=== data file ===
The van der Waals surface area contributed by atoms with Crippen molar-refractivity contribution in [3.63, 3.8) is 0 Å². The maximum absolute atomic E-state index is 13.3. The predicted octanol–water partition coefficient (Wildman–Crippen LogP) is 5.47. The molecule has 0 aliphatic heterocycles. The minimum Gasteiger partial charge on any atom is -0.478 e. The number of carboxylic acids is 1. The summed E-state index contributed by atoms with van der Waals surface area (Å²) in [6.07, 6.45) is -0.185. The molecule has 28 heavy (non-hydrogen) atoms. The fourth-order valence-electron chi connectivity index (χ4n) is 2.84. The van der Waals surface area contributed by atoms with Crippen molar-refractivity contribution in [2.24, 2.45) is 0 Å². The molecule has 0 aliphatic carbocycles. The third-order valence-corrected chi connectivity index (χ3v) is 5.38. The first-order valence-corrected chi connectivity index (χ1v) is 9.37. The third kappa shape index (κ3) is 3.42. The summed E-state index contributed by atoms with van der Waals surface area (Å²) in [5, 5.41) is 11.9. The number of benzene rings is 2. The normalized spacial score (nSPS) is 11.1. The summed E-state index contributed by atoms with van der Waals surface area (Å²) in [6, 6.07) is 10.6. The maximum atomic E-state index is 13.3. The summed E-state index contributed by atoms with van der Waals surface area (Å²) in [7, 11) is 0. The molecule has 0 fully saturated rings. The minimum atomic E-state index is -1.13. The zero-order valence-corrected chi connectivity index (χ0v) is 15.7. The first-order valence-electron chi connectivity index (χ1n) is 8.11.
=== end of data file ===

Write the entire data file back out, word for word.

The van der Waals surface area contributed by atoms with Crippen molar-refractivity contribution in [3.63, 3.8) is 0 Å². The maximum absolute atomic E-state index is 13.3. The predicted octanol–water partition coefficient (Wildman–Crippen LogP) is 5.47. The molecule has 0 aliphatic heterocycles. The minimum Gasteiger partial charge on any atom is -0.478 e. The number of carboxylic acids is 1. The summed E-state index contributed by atoms with van der Waals surface area (Å²) in [6.07, 6.45) is -0.185. The molecule has 28 heavy (non-hydrogen) atoms. The fourth-order valence-electron chi connectivity index (χ4n) is 2.84. The van der Waals surface area contributed by atoms with Crippen molar-refractivity contribution in [2.24, 2.45) is 0 Å². The molecule has 0 aliphatic carbocycles. The third-order valence-corrected chi connectivity index (χ3v) is 5.38. The first-order valence-corrected chi connectivity index (χ1v) is 9.37. The third kappa shape index (κ3) is 3.42. The summed E-state index contributed by atoms with van der Waals surface area (Å²) in [5, 5.41) is 11.9. The number of benzene rings is 2. The normalized spacial score (nSPS) is 11.1. The summed E-state index contributed by atoms with van der Waals surface area (Å²) in [6, 6.07) is 10.6. The maximum atomic E-state index is 13.3. The summed E-state index contributed by atoms with van der Waals surface area (Å²) in [7, 11) is 0. The molecule has 0 fully saturated rings. The minimum atomic E-state index is -1.13. The zero-order valence-corrected chi connectivity index (χ0v) is 15.7. The first-order valence-electron chi connectivity index (χ1n) is 8.11.